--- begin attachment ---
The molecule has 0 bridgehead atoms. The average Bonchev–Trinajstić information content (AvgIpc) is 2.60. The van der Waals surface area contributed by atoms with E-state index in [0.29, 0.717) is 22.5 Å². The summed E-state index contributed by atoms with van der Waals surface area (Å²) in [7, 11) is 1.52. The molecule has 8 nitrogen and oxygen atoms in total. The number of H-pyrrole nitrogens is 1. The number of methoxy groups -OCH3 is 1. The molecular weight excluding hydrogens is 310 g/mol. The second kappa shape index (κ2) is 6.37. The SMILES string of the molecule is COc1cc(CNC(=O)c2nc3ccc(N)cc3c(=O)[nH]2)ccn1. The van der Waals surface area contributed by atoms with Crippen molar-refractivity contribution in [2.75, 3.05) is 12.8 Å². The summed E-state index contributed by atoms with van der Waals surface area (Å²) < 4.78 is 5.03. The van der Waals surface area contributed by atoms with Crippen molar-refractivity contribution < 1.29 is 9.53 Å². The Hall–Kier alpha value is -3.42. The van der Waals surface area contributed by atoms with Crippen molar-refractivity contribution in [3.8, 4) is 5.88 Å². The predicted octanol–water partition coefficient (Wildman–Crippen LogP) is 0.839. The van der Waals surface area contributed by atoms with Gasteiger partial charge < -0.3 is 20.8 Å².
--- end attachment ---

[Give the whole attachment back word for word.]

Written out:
The molecule has 0 bridgehead atoms. The average Bonchev–Trinajstić information content (AvgIpc) is 2.60. The van der Waals surface area contributed by atoms with E-state index in [0.29, 0.717) is 22.5 Å². The summed E-state index contributed by atoms with van der Waals surface area (Å²) in [7, 11) is 1.52. The molecule has 8 nitrogen and oxygen atoms in total. The number of H-pyrrole nitrogens is 1. The number of methoxy groups -OCH3 is 1. The molecular weight excluding hydrogens is 310 g/mol. The second kappa shape index (κ2) is 6.37. The SMILES string of the molecule is COc1cc(CNC(=O)c2nc3ccc(N)cc3c(=O)[nH]2)ccn1. The van der Waals surface area contributed by atoms with Crippen molar-refractivity contribution in [2.75, 3.05) is 12.8 Å². The summed E-state index contributed by atoms with van der Waals surface area (Å²) < 4.78 is 5.03. The van der Waals surface area contributed by atoms with Crippen molar-refractivity contribution < 1.29 is 9.53 Å². The Hall–Kier alpha value is -3.42. The van der Waals surface area contributed by atoms with Crippen molar-refractivity contribution in [3.8, 4) is 5.88 Å². The predicted octanol–water partition coefficient (Wildman–Crippen LogP) is 0.839. The van der Waals surface area contributed by atoms with Gasteiger partial charge < -0.3 is 20.8 Å².